The small village of Puy-Larroque, southwest France, 1898. Éléonore is a child living with her father, a pig farmer whose terminal illness leaves him unable to work, and her God-fearing mother, who runs both farm and family with an iron hand. Éléonore passes her childhood with little heat and no running water, sharing a small room with her cousin Marcel, who does most of the physical labor on the farm. When World War I breaks out and the village empties, Éléonore gets a taste of the changes that will transform her world as the twentieth century rolls on. As the reader moves into the second part of the novel, which takes place in the 1980s, the untamed world of Puy-Larroque seems gone forever. Now, Éléonore has herself aged into the role of matriarch, and the family is running a large industrial pig farm, where thousands of pigs churn daily through cycles of birth, growth, and death. Moments of sublime beauty and powerful emotion mix with the thoughtless brutality waged against animals that makes the old horrors of death and disease seem like simpler times.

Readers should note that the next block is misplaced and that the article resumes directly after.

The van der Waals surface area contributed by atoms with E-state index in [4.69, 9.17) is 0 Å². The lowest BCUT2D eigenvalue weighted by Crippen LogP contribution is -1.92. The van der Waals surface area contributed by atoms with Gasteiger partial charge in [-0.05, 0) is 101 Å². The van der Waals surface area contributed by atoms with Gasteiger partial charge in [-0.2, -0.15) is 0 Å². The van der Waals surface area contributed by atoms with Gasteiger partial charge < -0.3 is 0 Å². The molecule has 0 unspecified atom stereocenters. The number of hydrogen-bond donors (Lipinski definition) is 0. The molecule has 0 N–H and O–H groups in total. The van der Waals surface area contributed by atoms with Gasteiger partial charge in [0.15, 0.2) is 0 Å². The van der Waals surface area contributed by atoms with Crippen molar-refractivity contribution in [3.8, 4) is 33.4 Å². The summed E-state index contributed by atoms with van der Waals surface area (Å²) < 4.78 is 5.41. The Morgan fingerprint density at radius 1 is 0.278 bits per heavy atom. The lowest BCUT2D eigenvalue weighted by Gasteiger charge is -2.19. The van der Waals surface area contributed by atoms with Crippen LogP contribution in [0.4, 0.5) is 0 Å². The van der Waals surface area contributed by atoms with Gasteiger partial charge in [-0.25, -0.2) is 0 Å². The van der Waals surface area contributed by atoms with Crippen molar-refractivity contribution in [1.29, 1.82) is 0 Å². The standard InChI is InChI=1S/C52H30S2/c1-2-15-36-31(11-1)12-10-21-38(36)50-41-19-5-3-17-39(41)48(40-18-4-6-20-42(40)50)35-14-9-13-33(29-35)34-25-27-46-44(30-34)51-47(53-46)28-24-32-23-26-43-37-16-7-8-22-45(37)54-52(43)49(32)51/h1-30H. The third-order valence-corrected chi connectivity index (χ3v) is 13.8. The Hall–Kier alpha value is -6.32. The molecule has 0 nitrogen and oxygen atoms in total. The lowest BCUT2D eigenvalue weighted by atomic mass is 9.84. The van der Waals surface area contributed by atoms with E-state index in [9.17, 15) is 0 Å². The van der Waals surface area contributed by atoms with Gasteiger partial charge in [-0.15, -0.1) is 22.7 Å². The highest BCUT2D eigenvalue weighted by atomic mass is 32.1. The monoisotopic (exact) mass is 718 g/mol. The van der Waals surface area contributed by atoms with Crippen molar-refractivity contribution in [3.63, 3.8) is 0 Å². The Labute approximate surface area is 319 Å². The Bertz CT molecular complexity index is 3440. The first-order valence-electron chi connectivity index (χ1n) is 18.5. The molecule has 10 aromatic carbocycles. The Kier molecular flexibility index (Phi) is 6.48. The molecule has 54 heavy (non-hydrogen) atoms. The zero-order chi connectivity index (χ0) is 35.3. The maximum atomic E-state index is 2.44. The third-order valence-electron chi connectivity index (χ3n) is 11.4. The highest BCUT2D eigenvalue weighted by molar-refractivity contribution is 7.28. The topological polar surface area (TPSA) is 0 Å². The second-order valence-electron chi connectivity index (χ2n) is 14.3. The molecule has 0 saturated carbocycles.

A dramatic and chilling tale of man and beast that recalls the naturalism of writers like Émile Zola, Animalia traverses the twentieth century as it examines man’s quest to conquer nature, critiques the legacy of modernity and the transmission of violence from one generation to the next, and questions whether we can hold out hope for redemption in this brutal world.